Inside the First Amendment
By Charles C. Haynes
First Amendment Center senior scholar
Last time out, I addressed the fallout from the passage of Proposition 8, a ballot initiative that bans same-sex marriage in California. Both sides, I argued, need to rethink their strategy of harsh attacks before the clash escalates out of control.
On the anti-Prop 8 side, I singled out as “going too far” an ad depicting Mormon missionaries invading the home of a lesbian couple, taking their wedding rings and tearing up their marriage certificate.
On the pro-Prop 8 side, I characterized some of the ads as “scare tactics,” especially those showing elementary schoolchildren learning about homosexuality.
Readers supporting each side, however, take issue with my criticism of their position — and think I’m letting the other side off the hook.
“Have you ever had to vote to save your fundamental rights?” writes one outraged Californian. “You found the ad with Mormons behaving as criminals offensive?” Taking away marriage rights for gay people “is exactly their goal,” he argues. “I don’t have any sympathy for these Nazis.”
“I am not aware of any false, extremely exaggerated, ugly or hateful ads that Mormons produced for the Prop 8 campaign,” writes a Utah reader. “However, I am very aware of the false, bigoted, hate-mongering ads produced by the gay rights side.”
Hate, it seems, is in the eyes of the beholder.
A number of readers object to the charge by gay-rights groups that the ads about teaching same-sex marriage in public schools are full of exaggerations and lies. They point to a recent Massachusetts case involving parents who lost a court fight to opt out of stories depicting same-sex marriages in the elementary school curriculum.
“The TV ad (about children being taught gay marriage) you referenced is true,” says a Colorado reader. “Children are taught about homosexuality in public schools.”
He has a point. The Massachusetts curriculum does, in fact, include books with a few images and stories of same-sex marriages — as might be expected in a state where gay marriage is legal. Anti-Prop 8 forces in California were disingenuous, at best, when they argued that recognition of gay marriage has nothing to do with education.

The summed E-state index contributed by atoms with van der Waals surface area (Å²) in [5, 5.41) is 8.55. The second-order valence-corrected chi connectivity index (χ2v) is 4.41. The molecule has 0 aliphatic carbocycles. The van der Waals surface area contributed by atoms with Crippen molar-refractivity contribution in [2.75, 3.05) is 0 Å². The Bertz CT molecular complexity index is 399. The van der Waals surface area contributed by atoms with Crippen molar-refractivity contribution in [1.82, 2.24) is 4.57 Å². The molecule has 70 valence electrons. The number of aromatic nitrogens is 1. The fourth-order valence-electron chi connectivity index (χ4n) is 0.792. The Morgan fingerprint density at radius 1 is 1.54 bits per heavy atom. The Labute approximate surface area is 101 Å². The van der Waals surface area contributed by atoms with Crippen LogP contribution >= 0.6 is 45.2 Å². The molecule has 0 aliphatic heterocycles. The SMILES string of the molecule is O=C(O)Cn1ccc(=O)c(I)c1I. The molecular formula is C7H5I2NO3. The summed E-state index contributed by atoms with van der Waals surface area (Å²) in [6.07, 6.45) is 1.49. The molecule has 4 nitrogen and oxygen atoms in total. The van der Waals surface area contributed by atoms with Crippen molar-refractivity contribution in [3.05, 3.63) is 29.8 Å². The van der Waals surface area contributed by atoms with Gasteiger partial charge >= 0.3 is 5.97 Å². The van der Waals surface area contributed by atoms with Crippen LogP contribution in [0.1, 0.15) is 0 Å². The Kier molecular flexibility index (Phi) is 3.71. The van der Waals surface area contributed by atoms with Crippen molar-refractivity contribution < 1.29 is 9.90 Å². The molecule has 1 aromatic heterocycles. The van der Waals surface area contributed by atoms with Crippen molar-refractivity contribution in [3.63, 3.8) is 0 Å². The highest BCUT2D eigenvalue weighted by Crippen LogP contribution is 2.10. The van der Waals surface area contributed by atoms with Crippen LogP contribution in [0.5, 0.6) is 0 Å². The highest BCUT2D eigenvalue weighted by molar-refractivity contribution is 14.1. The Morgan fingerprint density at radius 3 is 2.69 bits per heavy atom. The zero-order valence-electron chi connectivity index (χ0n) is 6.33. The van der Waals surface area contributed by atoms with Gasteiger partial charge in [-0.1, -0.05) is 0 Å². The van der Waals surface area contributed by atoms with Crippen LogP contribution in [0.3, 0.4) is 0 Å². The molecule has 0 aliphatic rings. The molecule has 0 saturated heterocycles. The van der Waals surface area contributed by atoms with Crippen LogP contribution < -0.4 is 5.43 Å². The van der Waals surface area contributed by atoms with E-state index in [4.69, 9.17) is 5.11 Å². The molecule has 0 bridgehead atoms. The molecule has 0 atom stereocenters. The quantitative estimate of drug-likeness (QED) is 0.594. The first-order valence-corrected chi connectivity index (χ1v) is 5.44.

Nevertheless, I stand by my assertion that these ads unfairly used children to scare people into voting for Prop 8. The fact that young children may be exposed to a few stories or images of same-sex marriages does not mean that elementary schools are promoting homosexuality or encouraging children to be gay, as the tone of the ads seemed to suggest. I recognize, however, that some parents equate exposure with indoctrination.
School officials in Massachusetts argue that the aim of including images of same-sex marriages in the elementary curriculum is not to promote homosexuality or to make children gay (it doesn’t work that way), but rather to help children see families with gay parents as a normal, healthy part of the community.
Thus for readers on one side of the debate, inclusion of same-sex marriages in the curriculum is a welcome way of supporting gay parents and their children. One self-described “heterosexual married Christian” in New Jersey argues: “Encouraging homosexuals to enter stable familial relationships, obviously including marriage, is what is best for society.”
But for the other side, inclusion is a grave threat to the common good. “While tolerance is important,” writes another reader, “our deteriorating society cannot long survive if it condones and even promotes homosexuality.”
My readers, like most Americans, are bitterly divided over how marriage should be defined. Some are convinced that marriage has always had one meaning and can never be redefined. Others point out that marriage has been redefined before: Wives were once treated as property (and still are in some cultures) and interracial marriages were outlawed as unnatural and evil.
With differences this deep, we are in for a protracted fight. Fortunately, the First Amendment makes it possible to wage the war with words, giving all sides freedom to make their case openly and robustly without government interference.
Of course, there will be winners and losers – we live in a democracy. But how we debate — not only what we debate — matters.
It isn’t mandated by the First Amendment, but treating our opponents with civility and respect might enable us to live with one another when the battle is finally over.
Charles C. Haynes is senior scholar at the First Amendment Center, 555 Pennsylvania Ave., N.W., Washington, D.C. 20001. Web: firstamendmentcenter.org. E-mail: [email protected].